Dave Cormier in his open course on rhizomatic learning, which started on Tuesday of this week – has asked us in his video to think about/discuss ‘cheating as learning’.
For him it is important to think about cheating in relation to his teaching because this brings into focus power structures in an educational setting. He says that cheating is only a possibility if there are rules to break and rules control what we do giving power to the traditions of our culture. Without rules then there is no need for cheating. He doesn’t go as far as to say that we don’t need any rules – but maybe he is saying that we need to think about changing some of the rules.
There is an interesting discussion on the P2PU site, which throws a lot of ideas into the melting pot – such as hacking – and the use of cheat codes in gaming – which seem to be regarded as legitimate ways of working. Dogtrax writes ‘Cheating is a natural and guilt free part of gaming’ and Khomotso writes ‘Cheating can allow you to get something out of a flawed experience, rather than just avoid that experience altogether’. Both these comments suggest that cheating is simply a lack of deference to the rules.
There is also an interesting post by Technological about ‘predatory thinking’. He writes:
I”m being flippant, but in closing – I feel that “cheating as learning” is Dave Trotts “predatory thinking”, – good old fashioned competitive thinking strategies utilised in order to gain advantage in a competitive environment. Dave Trott put it well and I think it fits well with “cheating as learning” – he says “creativity is the last, legal unfair advantage we have.” I think that “cheating as learning” as long as it is not particularly egregious and not wholesale ripping off of someone else’s efforts is part of an avant-garde, a leftfield creative advance that acts to safeguard against outdated dogmas and rules and one that is successfully checking and challenging the status quo. It is thoroughly entrepreneurial at heart, and long may it continue.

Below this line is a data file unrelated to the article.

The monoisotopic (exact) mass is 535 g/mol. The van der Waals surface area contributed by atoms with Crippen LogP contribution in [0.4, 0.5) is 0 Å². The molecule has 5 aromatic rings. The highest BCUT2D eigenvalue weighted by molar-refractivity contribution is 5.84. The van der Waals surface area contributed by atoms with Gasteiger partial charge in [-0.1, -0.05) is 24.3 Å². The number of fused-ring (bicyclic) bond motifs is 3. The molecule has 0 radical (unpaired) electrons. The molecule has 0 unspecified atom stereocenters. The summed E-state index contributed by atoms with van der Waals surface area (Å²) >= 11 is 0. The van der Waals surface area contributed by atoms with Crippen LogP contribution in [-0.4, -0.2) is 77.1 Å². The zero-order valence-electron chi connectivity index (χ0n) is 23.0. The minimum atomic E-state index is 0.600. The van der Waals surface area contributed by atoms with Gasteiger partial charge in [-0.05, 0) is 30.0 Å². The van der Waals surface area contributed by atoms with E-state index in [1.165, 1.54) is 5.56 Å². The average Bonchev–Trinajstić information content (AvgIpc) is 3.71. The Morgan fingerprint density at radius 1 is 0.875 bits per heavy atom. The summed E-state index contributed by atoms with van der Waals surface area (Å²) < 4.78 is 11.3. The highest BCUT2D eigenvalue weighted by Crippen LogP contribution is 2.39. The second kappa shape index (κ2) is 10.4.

Now – defining where it becomes less healthy or problematic – that is a whole other story…
The Oxford English dictionary defines cheating as ‘acting dishonestly or unfairly in order to gain an advantage’. All the definitions of cheating that I have looked up suggest that cheating is problematic because it contravenes commonly understood ethical codes – the moral principles which govern our behaviour – so whilst I can see what Dave is getting at, and recognise that it is a good teaching strategy to throw in a controversial statement to get discussion going, for me associating ‘cheating’ with rhizomatic learning doesn’t do it any favours.
I don’t think rhizomatic learning has anything to do with cheating. I don’t think that predatory thinking is cheating unless it is associated with the dishonesty of ‘wholesale ripping off of someone else’s efforts’.
For me it is more helpful to think in terms of not having to ‘reinvent the wheel’. With advances in technology this is much more possible now than ever before. We are, as Dave has told us, living in an age of information abundance. Using this information is not cheating unless our use infringes the copyright restrictions, which usually require full attribution (see creative commons licenses). Remixing and repurposing, within copyright restrictions is not cheating. (For more thoughts about this see – It’s not Plagiarism. In the Digital Age, It’s Repurposing). Collaboration and sharing of ideas within a climate of mutual respect, faith, humility, trust , agreed permissions and requirements for attribution is not cheating. All these activities speed up the flow of information and save us unnecessary work. They also require openness of mind and spirit and it is this ‘openness’ that will influence power structures within our learning environments. Openness is a great leveller.
For me, learning isn’t so much about what we do – cheating or otherwise – but more about who we are and who we become – and as such is associated with ethical and moral dimensions. Does living in a digitally networked world, a world of rhizomatic learners change what we commonly understand to be the basic moral principles that govern behaviour between learners?